Disaster looms with rising sea levels - islands
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Summary

May 12, 2009: This news article concerns a United Nations meeting to discuss Global Warming. The latest predictions from the UN Intergovernmental Panel on Climate Change are that the sea level will rise 59 centimetres (23 inches) by 2050. This is expected to displace 150 million people from island nations and low-lying areas. Currently, no international plans exist for how to deal with such climate refugees.

Update: A later BBC article indicated that islands have actually grown in recent years, as coral debris, and sediment have built up, and land reclamation projects have taken place. This does not, however, directly refute the original article. The question remains as to whether the islands can continue to build up faster than the sea level rises. The two developments are entirely different processes with different causes and different rates of activity. Even the BBC article says that while the islands will still be there in 100 years "it is still unsure whether many of them will be inhabitable."

Source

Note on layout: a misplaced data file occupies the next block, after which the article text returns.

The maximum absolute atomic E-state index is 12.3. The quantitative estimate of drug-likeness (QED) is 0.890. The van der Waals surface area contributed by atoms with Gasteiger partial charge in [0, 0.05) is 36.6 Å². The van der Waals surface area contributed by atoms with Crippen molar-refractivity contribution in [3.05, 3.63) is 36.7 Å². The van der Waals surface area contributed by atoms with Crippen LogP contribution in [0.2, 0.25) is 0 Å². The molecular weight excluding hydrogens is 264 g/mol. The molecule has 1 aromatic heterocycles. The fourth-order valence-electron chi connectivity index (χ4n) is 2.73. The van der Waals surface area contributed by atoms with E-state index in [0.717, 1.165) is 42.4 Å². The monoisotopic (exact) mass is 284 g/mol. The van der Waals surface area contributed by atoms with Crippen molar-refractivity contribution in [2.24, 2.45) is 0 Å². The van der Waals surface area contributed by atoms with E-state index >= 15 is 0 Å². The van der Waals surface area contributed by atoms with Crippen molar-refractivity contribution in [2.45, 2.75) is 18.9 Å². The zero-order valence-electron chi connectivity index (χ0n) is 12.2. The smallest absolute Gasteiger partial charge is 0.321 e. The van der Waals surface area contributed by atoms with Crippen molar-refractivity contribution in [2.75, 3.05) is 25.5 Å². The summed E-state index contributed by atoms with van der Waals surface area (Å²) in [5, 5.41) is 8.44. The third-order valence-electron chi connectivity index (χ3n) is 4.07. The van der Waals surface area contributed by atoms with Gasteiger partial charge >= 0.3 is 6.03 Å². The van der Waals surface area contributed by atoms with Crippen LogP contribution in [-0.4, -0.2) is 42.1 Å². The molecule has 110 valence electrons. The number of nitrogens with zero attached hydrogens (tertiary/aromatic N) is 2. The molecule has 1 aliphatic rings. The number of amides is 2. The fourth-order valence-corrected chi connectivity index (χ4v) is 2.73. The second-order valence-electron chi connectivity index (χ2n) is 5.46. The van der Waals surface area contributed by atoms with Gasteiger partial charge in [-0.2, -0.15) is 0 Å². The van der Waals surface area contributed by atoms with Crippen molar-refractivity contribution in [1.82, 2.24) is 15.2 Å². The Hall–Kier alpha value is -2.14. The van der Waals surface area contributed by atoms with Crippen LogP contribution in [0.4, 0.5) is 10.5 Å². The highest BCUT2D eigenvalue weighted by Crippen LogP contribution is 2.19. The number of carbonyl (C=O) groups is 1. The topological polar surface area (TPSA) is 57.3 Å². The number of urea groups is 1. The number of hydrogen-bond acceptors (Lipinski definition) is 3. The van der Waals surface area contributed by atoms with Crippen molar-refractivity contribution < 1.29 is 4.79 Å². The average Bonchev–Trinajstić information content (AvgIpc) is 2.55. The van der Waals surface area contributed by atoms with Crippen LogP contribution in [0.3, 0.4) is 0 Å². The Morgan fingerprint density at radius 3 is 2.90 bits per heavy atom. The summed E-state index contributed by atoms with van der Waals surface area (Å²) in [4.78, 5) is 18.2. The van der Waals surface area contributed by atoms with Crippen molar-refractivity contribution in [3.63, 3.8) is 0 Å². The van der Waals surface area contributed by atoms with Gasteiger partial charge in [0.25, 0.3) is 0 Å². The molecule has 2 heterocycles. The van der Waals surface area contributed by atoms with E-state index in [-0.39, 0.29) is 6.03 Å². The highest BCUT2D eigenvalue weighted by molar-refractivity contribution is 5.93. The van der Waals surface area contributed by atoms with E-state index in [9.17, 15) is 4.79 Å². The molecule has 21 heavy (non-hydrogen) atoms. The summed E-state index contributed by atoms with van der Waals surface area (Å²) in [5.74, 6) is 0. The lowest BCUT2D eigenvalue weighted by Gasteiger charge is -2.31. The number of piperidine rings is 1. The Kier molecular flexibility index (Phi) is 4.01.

Game and Story Use

  • What extreme measures will world governments take when entire Nations disappear beneath the waves?
    • Some nations may try to grab a chunk of territory out of a rival country. Wars could easily break out. The side that's attempting to relocate and invade have their work cut out for them, but can accomplish quite a bit when desperate.
    • Diaspora and refugees are a more likely situation. Entire nations will vanish. The countries they flee to will have sudden shifts in the demographics. Local resources may not be enough to support them, which could result in famine, or slum conditions that lead to outbreaks of crime or disease.
  • The BBC article provides just enough of an opposing viewpoint to leave the door open for the GM to make a call on it. If you're playing a game set in the future you don't have to rule there's no more island nations. Instead, assume that sediment build-up has bought them time, and maybe that some careful engineering projects have shored up the more vulnerable parts of the low lands. People can be pretty clever, especially when they're desperate.
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